Missouri will roll large-scale coronavirus saliva testing by the end of September, speeding results and more than doubling the state’s daily test capacity, the state health director said Friday.
In a session with reporters after speaking to a Columbia Chamber of Commerce Lunch with a Leader meeting on Zoom, Director Randall Williams said he couldn’t give much information but expects the tests will allow 20,000 results per day to be generated.
During the meeting, he defended his recommendations against a statewide mask mandate and described the priorities for any vaccine that may become available. Speaking to reporters, he said he would not recommend statewide adoption of the plan used by Columbia Public Schools that triggers changes from in-person to online learning based on COVID-19 case counts within the district.
The Columbia Board of Education will meet Monday afternoon to consider whether the recent surge in cases locally means it should implement the plan to go online when case numbers reach 50 per 10,000 residents over two weeks. The rate reached 52.1 on Thursday and stood at 61.5 on Saturday.
"I am not as much of a believer in that because I think those triggers are not granular enough," Williams said. "Just looking at positivity rate, or case rate, I don’t think gives you the specificity to make those kinds of draconian decisions."
On Wednesday, the Food and Drug Administration granted Washington University in St. Louis an emergency use authorization for the saliva test it developed. Missouri will have an edge in access to that test, Williams said, but he said the state is also looking at other tests.
"Looking at the universe of saliva testing, including Wash U, I am confident we will have saliva testing the way I just described it by the end of the month," Williams said.
If Williams is correct, Missouri will not be the first to use such tests. The University of Illinois was ready when students arrived with a saliva test for 50,000 students and 10,000 staff and faculty.
Missouri’s peak of testing came in mid-July, when the state was averaging a little more than 15,000 tests per day. In the week ending Aug. 22, that rate was down to about 12,000 tests per day.
A saliva test can return results within 24 hours and labs can process about 20,000 samples per day, Williams said.
As he spoke about the Columbia schools’ plan to use case thresholds, his feelings on a state mask mandate and the decision Friday by Columbia-Boone County Health Director Stephanie Browning to order bars closed at 10 p.m., Williams stressed that the state supports all local decisions to control COVID-19.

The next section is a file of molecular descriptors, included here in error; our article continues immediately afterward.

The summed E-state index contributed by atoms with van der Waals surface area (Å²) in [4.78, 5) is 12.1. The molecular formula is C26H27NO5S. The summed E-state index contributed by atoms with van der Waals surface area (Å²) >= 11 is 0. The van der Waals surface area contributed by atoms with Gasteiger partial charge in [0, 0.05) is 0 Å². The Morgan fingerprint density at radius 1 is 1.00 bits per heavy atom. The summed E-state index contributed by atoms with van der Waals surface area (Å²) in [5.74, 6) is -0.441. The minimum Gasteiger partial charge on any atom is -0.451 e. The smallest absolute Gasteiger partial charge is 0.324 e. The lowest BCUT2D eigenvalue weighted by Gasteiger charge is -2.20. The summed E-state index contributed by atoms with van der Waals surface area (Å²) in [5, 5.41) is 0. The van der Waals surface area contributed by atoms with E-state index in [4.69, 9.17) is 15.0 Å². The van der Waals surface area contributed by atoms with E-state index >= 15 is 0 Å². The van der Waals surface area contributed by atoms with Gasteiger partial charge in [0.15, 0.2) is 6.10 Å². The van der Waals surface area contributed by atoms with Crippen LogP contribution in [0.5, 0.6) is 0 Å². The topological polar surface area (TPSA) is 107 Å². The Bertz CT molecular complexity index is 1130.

If a community like Columbia wants to have an ordinance requiring masks, he said, he supports it.
"If other communities think they are creating more problems in doing that, and we really need to stress messaging and education, we support that," Williams said.
During the lunch meeting, Williams described the state’s experience with the coronavirus as fortunate and less severe than other states. Missouri is in the lower half of states, 34th, in total cases per capita and deaths.
And while the state ranks in the upper third of states for cases since July 1, the death rate in that period is 34th in the nation.
"We have a lot more young people getting the disease who don't die," Williams said to reporters. "And so our numbers are going up but thank goodness our hospitalizations, our mortality are not going up."
Of the cases reported statewide in the week ending Saturday, 43 percent have been among people under 30.
The key to ending the surge in cases is responsible behavior, Williams said, and ending the pandemic will take a vaccine.
"For a disease that doesn't have a vaccine, that doesn’t have antivirals, you are really dependent on the people," Williams said.
A vaccine will be made available first to health care workers, first responders and people at high risk of severe disease or death from COVID-19, Williams said. Then it would be made available generally.
But the key to success, he added, is that people will take the vaccine in large enough numbers that those who won’t are protected.
It will take education, a message delivered by the right messenger, and enough vaccine that when a person seeks it, it will be available, he said.